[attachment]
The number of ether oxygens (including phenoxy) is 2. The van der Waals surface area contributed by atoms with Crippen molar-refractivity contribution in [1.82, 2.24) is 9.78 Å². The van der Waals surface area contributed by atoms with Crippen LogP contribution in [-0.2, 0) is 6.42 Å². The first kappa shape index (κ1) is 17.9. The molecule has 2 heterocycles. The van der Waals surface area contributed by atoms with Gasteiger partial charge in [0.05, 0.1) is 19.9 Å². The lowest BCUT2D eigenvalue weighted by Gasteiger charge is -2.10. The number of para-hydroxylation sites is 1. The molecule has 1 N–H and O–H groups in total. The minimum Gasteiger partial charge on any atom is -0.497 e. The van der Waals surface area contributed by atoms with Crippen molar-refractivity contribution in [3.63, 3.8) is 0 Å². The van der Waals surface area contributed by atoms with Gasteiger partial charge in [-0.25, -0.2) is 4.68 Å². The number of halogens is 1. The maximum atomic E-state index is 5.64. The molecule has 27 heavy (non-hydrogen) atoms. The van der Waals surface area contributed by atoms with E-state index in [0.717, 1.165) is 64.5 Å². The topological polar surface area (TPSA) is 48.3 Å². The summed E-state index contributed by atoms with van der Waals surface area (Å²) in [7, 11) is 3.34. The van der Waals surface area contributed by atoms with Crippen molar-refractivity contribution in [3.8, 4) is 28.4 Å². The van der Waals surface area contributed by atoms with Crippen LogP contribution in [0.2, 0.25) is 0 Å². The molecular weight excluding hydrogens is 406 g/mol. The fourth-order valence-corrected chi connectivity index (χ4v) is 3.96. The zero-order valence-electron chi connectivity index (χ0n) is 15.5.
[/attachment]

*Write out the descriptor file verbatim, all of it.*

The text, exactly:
The number of ether oxygens (including phenoxy) is 2. The van der Waals surface area contributed by atoms with Crippen molar-refractivity contribution in [1.82, 2.24) is 9.78 Å². The van der Waals surface area contributed by atoms with Crippen LogP contribution in [-0.2, 0) is 6.42 Å². The first kappa shape index (κ1) is 17.9. The molecule has 2 heterocycles. The van der Waals surface area contributed by atoms with Gasteiger partial charge in [0.05, 0.1) is 19.9 Å². The lowest BCUT2D eigenvalue weighted by Gasteiger charge is -2.10. The number of para-hydroxylation sites is 1. The molecule has 1 N–H and O–H groups in total. The minimum Gasteiger partial charge on any atom is -0.497 e. The van der Waals surface area contributed by atoms with Crippen molar-refractivity contribution in [3.63, 3.8) is 0 Å². The van der Waals surface area contributed by atoms with Gasteiger partial charge in [-0.25, -0.2) is 4.68 Å². The number of halogens is 1. The maximum atomic E-state index is 5.64. The molecule has 27 heavy (non-hydrogen) atoms. The van der Waals surface area contributed by atoms with E-state index in [0.717, 1.165) is 64.5 Å². The topological polar surface area (TPSA) is 48.3 Å². The summed E-state index contributed by atoms with van der Waals surface area (Å²) in [7, 11) is 3.34. The van der Waals surface area contributed by atoms with Crippen molar-refractivity contribution in [3.8, 4) is 28.4 Å². The van der Waals surface area contributed by atoms with Crippen LogP contribution in [0.2, 0.25) is 0 Å². The molecular weight excluding hydrogens is 406 g/mol. The fourth-order valence-corrected chi connectivity index (χ4v) is 3.96. The zero-order valence-electron chi connectivity index (χ0n) is 15.5.